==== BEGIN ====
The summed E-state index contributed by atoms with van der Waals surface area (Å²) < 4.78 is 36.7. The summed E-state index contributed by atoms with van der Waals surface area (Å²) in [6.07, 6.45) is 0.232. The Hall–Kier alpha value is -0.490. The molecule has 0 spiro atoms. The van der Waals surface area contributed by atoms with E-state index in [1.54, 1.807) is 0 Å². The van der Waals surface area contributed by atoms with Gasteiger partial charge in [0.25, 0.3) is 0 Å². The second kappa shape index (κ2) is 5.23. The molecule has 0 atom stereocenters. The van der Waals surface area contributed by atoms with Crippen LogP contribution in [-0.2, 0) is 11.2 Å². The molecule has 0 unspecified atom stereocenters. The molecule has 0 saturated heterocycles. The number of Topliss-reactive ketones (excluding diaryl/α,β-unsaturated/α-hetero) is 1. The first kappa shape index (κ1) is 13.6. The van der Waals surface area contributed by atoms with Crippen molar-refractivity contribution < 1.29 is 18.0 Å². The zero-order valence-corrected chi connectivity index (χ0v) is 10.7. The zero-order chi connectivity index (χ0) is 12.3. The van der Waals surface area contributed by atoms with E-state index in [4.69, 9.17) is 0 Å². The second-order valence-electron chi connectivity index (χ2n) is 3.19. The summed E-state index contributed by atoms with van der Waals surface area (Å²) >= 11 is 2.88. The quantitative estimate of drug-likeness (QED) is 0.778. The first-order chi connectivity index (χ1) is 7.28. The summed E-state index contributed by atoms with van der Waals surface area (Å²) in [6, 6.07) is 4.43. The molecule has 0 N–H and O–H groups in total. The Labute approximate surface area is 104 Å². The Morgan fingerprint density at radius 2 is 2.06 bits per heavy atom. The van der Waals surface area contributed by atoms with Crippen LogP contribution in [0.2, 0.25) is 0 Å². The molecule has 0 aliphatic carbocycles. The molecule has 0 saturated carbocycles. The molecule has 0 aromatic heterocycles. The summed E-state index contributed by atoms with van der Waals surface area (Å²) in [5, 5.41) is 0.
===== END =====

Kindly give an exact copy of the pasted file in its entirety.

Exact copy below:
The summed E-state index contributed by atoms with van der Waals surface area (Å²) < 4.78 is 36.7. The summed E-state index contributed by atoms with van der Waals surface area (Å²) in [6.07, 6.45) is 0.232. The Hall–Kier alpha value is -0.490. The molecule has 0 spiro atoms. The van der Waals surface area contributed by atoms with E-state index in [1.54, 1.807) is 0 Å². The van der Waals surface area contributed by atoms with Gasteiger partial charge in [0.25, 0.3) is 0 Å². The second kappa shape index (κ2) is 5.23. The molecule has 0 atom stereocenters. The van der Waals surface area contributed by atoms with Crippen LogP contribution in [-0.2, 0) is 11.2 Å². The molecule has 0 unspecified atom stereocenters. The molecule has 0 saturated heterocycles. The number of Topliss-reactive ketones (excluding diaryl/α,β-unsaturated/α-hetero) is 1. The first kappa shape index (κ1) is 13.6. The van der Waals surface area contributed by atoms with Crippen molar-refractivity contribution < 1.29 is 18.0 Å². The zero-order valence-corrected chi connectivity index (χ0v) is 10.7. The zero-order chi connectivity index (χ0) is 12.3. The van der Waals surface area contributed by atoms with E-state index in [4.69, 9.17) is 0 Å². The second-order valence-electron chi connectivity index (χ2n) is 3.19. The summed E-state index contributed by atoms with van der Waals surface area (Å²) >= 11 is 2.88. The quantitative estimate of drug-likeness (QED) is 0.778. The first-order chi connectivity index (χ1) is 7.28. The summed E-state index contributed by atoms with van der Waals surface area (Å²) in [6, 6.07) is 4.43. The molecule has 0 N–H and O–H groups in total. The Labute approximate surface area is 104 Å². The Morgan fingerprint density at radius 2 is 2.06 bits per heavy atom. The van der Waals surface area contributed by atoms with Crippen LogP contribution in [0.2, 0.25) is 0 Å². The molecule has 0 aliphatic carbocycles. The molecule has 0 saturated carbocycles. The molecule has 0 aromatic heterocycles. The summed E-state index contributed by atoms with van der Waals surface area (Å²) in [5, 5.41) is 0.